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High Speed Steel
For centuries the secret art of making tool steel was handed ...

Temperatures To Use
As soon as the temperature of the steel reaches 100 deg.C. (...

Mushet And Bessemer
That Mushet was "used" by Ebbw Vale against Bessemer is, perh...

Testing And Inspection Of Heat Treatment
The hard parts of the gear must be so hard that a new mill f...

Robert Mushet
Robert (Forester) Mushet (1811-1891), born in the Forest of D...

Take Time For Hardening
Uneven heating and poor quenching has caused loss of many ve...

Forging High-speed Steel
Heat very slowly and carefully to from 1,800 to 2,000 deg.F....

Carbon In Tool Steel
Carbon tool steel, or tool steel as it is commonly called, us...

The Modern Hardening Room
A hardening room of today means a very different place from ...

Optical System And Electrical Circuit Of The Leeds & Northrup Optical Pyrometer
For extremely high temperature, the optical pyrometer is lar...

Hardening Carbon Steel For Tools
For years the toolmaker had full sway in regard to make of st...

Furnace Data
In order to give definite information concerning furnaces, fu...

Preventing Carburizing By Copper-plating
Copper-plating has been found effective and must have a thick...

The Effect Of Tempering On Water-quenched Gages
The following information has been supplied by Automatic and ...

Using Illuminating Gas
The choice of a carburizing furnace depends greatly on the fa...

The Electric Process
The fourth method of manufacturing steel is by the electric f...

Introduction Of Carbon
The matter to which these notes are primarily directed is the...

Pyrometry And Pyrometers
A knowledge of the fundamental principles of pyrometry, or th...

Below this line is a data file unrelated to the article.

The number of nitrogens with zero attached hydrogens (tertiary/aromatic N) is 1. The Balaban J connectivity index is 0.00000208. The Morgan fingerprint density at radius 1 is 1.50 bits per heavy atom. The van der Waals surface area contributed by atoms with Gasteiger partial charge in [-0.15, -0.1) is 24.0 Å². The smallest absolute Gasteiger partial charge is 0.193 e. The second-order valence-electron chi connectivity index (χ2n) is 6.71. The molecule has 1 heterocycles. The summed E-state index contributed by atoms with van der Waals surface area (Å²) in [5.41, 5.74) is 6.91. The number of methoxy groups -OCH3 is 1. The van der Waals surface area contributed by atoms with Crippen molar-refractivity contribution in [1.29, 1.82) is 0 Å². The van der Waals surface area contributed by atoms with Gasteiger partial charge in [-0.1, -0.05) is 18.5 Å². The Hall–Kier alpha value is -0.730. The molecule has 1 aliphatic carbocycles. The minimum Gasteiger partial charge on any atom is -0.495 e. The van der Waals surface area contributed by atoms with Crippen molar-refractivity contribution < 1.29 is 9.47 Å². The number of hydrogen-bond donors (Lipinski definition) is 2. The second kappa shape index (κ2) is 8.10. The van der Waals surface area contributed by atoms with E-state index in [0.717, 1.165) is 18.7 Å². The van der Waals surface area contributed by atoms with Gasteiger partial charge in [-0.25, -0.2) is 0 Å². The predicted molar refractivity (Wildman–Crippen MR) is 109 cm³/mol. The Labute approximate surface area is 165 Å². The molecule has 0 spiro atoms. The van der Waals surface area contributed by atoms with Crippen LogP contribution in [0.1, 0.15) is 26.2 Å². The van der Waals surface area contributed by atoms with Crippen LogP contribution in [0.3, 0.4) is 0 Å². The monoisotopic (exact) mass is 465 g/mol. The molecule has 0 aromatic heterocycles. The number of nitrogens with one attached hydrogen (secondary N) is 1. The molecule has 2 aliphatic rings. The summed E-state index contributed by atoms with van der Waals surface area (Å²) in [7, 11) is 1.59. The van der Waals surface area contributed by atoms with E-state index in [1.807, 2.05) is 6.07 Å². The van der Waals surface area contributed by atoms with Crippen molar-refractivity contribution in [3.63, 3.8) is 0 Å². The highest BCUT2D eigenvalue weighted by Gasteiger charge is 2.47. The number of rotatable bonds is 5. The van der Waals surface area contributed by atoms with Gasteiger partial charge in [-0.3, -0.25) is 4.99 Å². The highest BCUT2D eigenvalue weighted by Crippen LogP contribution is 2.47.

Carbon Steels For Different Tools
All users of tool steels should carefully study the different...

The Penetration Of Carbon
Carburized mild steel is used to a great extent in the manufa...



Carbon In Tool Steel






Category: HARDENING CARBON STEEL FOR TOOLS

Carbon tool steel, or tool steel as it is commonly called, usually
contains from 80 to 125 points (or from 0.80 to 1.25 per cent)
of carbon, and none of the alloys which go to make up the high
speed steels. This was formerly known also as crucible or cast
steel, or crucible cast steel, from the way in which it was made.
This was before the days of steel castings. The advent of these
caused so much confusion that the term was soon dropped. When we
say tool steel, we nearly always refer to carbon-tool steel,
high-speed steel being usually designated by that name.

For many purposes carbon-steel cutters are still found best, although
where a large amount of material is to be removed at a rapid rate,
it has given way to high-speed steels.





Next: Carbon Steels For Different Tools

Previous: Take Time For Hardening



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